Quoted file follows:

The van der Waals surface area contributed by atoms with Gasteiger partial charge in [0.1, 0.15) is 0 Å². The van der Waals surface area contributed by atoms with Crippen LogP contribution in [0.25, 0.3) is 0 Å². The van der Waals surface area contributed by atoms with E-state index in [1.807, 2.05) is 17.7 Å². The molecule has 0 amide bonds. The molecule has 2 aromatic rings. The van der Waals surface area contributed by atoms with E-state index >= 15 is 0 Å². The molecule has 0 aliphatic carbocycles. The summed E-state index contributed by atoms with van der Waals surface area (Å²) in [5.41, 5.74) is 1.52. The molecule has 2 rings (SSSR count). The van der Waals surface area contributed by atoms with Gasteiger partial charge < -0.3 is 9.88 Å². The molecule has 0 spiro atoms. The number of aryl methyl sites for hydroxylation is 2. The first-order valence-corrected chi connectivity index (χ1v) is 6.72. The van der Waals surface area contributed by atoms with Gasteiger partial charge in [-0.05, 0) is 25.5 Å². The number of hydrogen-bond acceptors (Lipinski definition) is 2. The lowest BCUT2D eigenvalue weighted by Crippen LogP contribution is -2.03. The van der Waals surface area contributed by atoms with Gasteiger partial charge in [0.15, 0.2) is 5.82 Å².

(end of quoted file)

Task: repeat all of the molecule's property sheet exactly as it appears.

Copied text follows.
The van der Waals surface area contributed by atoms with Gasteiger partial charge in [0.1, 0.15) is 0 Å². The van der Waals surface area contributed by atoms with Crippen LogP contribution in [0.25, 0.3) is 0 Å². The van der Waals surface area contributed by atoms with E-state index in [1.807, 2.05) is 17.7 Å². The molecule has 0 amide bonds. The molecule has 2 aromatic rings. The van der Waals surface area contributed by atoms with E-state index >= 15 is 0 Å². The molecule has 0 aliphatic carbocycles. The summed E-state index contributed by atoms with van der Waals surface area (Å²) in [5.41, 5.74) is 1.52. The molecule has 2 rings (SSSR count). The van der Waals surface area contributed by atoms with Gasteiger partial charge < -0.3 is 9.88 Å². The molecule has 0 spiro atoms. The number of aryl methyl sites for hydroxylation is 2. The first-order valence-corrected chi connectivity index (χ1v) is 6.72. The van der Waals surface area contributed by atoms with Gasteiger partial charge in [-0.05, 0) is 25.5 Å². The number of hydrogen-bond acceptors (Lipinski definition) is 2. The lowest BCUT2D eigenvalue weighted by Crippen LogP contribution is -2.03. The van der Waals surface area contributed by atoms with Gasteiger partial charge in [0.15, 0.2) is 5.82 Å².